Week 6 Ecological sustainability
Week 7 Political sustainability: green citizenship, green state, green democracy
Week 8 Cultural sustainability: gender, culture, knowledge
Week 9 Social sustainability: community, poverty and social justice
Week 10 Environmental Security, Justice and Ethics
Week 11 Global Futures: science and technology, education
Week 12 Conclusion, Review
Specific Course RequirementsThis a fully online course. Students are required to have adequate technology and internet connections to be able to fully participate in the teaching and learning activities.
Small Group Discovery ExperienceThis is a fully online course where there is no face-to-face small group discovery experience.
The University's policy on Assessment for Coursework Programs is based on the following four principles:
- Assessment must encourage and reinforce learning.
- Assessment must enable robust and fair judgements about student performance.
- Assessment practices must be fair and equitable to students and give them the opportunity to demonstrate what they have learned.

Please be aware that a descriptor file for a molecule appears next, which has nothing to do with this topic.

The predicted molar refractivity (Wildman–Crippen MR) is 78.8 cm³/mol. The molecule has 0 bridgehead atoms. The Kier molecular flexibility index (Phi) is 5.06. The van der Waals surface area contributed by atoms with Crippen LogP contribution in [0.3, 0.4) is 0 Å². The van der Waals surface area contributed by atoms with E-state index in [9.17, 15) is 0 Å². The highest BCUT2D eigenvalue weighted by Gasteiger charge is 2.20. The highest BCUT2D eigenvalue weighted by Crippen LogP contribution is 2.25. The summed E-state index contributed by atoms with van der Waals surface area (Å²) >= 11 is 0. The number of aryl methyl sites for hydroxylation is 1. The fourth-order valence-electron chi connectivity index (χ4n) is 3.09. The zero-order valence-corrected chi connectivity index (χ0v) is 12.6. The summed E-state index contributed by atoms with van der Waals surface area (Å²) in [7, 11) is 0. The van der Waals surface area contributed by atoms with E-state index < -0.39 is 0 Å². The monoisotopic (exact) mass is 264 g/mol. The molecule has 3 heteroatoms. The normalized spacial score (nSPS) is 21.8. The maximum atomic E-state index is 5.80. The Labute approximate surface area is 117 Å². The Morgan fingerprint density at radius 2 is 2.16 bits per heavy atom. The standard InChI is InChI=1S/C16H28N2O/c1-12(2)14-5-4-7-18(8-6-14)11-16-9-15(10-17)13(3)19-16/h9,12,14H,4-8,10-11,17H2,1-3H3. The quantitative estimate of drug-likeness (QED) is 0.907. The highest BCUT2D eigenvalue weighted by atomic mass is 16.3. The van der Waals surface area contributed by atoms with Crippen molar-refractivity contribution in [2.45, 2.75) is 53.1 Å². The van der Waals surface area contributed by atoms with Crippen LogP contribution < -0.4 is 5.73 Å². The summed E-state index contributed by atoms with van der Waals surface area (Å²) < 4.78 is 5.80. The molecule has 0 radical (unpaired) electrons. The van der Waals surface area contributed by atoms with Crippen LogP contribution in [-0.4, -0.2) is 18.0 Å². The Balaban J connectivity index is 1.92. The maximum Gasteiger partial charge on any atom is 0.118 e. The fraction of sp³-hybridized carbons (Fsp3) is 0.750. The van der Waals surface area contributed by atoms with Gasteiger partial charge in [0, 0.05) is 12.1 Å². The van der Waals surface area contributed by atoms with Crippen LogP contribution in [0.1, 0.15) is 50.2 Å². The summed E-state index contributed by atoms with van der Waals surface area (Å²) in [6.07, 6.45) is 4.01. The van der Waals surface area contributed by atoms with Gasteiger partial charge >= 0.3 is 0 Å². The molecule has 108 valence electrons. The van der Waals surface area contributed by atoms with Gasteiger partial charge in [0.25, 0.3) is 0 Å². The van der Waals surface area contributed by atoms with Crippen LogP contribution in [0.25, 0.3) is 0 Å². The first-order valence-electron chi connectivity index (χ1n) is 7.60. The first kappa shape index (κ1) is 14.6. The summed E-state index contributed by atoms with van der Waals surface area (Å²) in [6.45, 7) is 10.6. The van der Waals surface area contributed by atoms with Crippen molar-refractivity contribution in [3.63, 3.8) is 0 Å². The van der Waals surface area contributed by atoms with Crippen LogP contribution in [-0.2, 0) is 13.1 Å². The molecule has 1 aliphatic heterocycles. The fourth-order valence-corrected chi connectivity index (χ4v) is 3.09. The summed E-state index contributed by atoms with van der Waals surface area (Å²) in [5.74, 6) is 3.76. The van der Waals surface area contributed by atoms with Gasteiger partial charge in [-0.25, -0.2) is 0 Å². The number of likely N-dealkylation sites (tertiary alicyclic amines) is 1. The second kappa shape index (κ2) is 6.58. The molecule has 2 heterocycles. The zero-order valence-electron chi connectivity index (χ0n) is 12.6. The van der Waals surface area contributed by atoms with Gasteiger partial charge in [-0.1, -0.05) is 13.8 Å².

- Assessment must maintain academic standards.
Assessment SummaryAssessment Weighting Learning Outcomes
1. Research Essay or Report (2,000 words) 40% 6, 7
2. Discussion Board Postings 30% 6, 7, 8
3. Take Home Exam 30% 1-9
NOTE: for all assignments, there will be penalty of 5% for each day late submission.
Assessment Related Requirements1. Personal Learning Plan: need to be submitted to the course convenor by week 3.
There is a process of negotiating the assessment format (e.g. weighting of assessment (within 10%
maximum difference) and timing of submissions) at the beginning of the course. Students prepare a Personal Learning Plan (PLP), due at the end of week 3, which states their choices for assessment and feedback. This is like a contract between course convenor and student. Student have the responsibility to adhere to their outlined PLP.